Big fan of running a few numbers on the ole’ Gram? You’re gonna want to get your ass up to the eastern end of the Melbourne CBD this evening. The Victorian capital is running absolutely perfect conditions to cop one of the rarest and most spectacular sunsets on the calendar, and its one that we have a 181-year-old town plan to thank.
Tonight’s the night Melbourne cops what’s colloquially known as Melbhenge; a rare, once-a-year event where the setting sun lines up perfectly with the streets of the city’s famed Hoddle Grid, creating a spectacular, uninterrupted sunset framed by Melbourne’s skyscrapers.
Named for Stonehenge, where the sun aligns with the historic UK structure’s boulders during the northern hemispheric summer solstice, tonight’s Melbhenge sunset occurs when the sun sets at exactly 250 degrees west, putting it in perfect alignment with the CBD grid designed by Robert Hoddle in 1837.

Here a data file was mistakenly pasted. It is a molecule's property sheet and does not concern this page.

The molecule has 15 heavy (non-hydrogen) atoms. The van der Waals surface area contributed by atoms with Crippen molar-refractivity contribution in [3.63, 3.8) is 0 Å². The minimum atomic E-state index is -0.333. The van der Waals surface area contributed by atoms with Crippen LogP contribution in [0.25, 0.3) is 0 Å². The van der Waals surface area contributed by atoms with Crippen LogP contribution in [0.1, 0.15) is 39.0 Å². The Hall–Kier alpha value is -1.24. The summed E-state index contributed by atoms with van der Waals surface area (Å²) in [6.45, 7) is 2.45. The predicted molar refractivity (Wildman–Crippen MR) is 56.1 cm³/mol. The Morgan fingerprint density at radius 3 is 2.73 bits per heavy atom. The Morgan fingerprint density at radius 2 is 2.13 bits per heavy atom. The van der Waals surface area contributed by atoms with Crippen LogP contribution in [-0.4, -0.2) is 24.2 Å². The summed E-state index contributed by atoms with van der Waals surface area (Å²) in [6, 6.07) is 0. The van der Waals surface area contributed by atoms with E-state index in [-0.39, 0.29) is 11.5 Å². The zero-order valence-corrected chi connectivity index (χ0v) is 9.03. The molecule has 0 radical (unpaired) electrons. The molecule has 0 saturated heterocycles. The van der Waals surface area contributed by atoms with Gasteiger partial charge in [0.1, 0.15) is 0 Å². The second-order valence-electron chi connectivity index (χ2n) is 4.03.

Melbourne is one of the few cities in the world that gets to experience the phenomenon, with New York City copping by-far the most famous of the lot with its well known Manhattanhenge sunsets.
Researchers at Swinburne University are actively trying to map the best vantage points for the relatively unknown Melbourne version, and are encouraging people who manage to capture the sunset to share their images using the #MelbHenge hashtag so an interactive map can be compiled.
The sunset is set to begin in earnest at around 8:15pm this evening, with the best vantage point in the city arguably being the steps of Parliament House on Spring Street, which sports an uninterrupted, downhill view of Bourke Street, right through the city.
A decidedly less spectacular Melbhenge sunrise is set to occur in May for those rising up early enough to trek down to the western side of the CBD.
The full Melbhenge sunset occurs once a year on, or around, the same date every year, so if you miss tonight’s event you’ll have to wait until 2019 to check it out.
No filters, mates. Tonight the city’s putting on one of its own for you.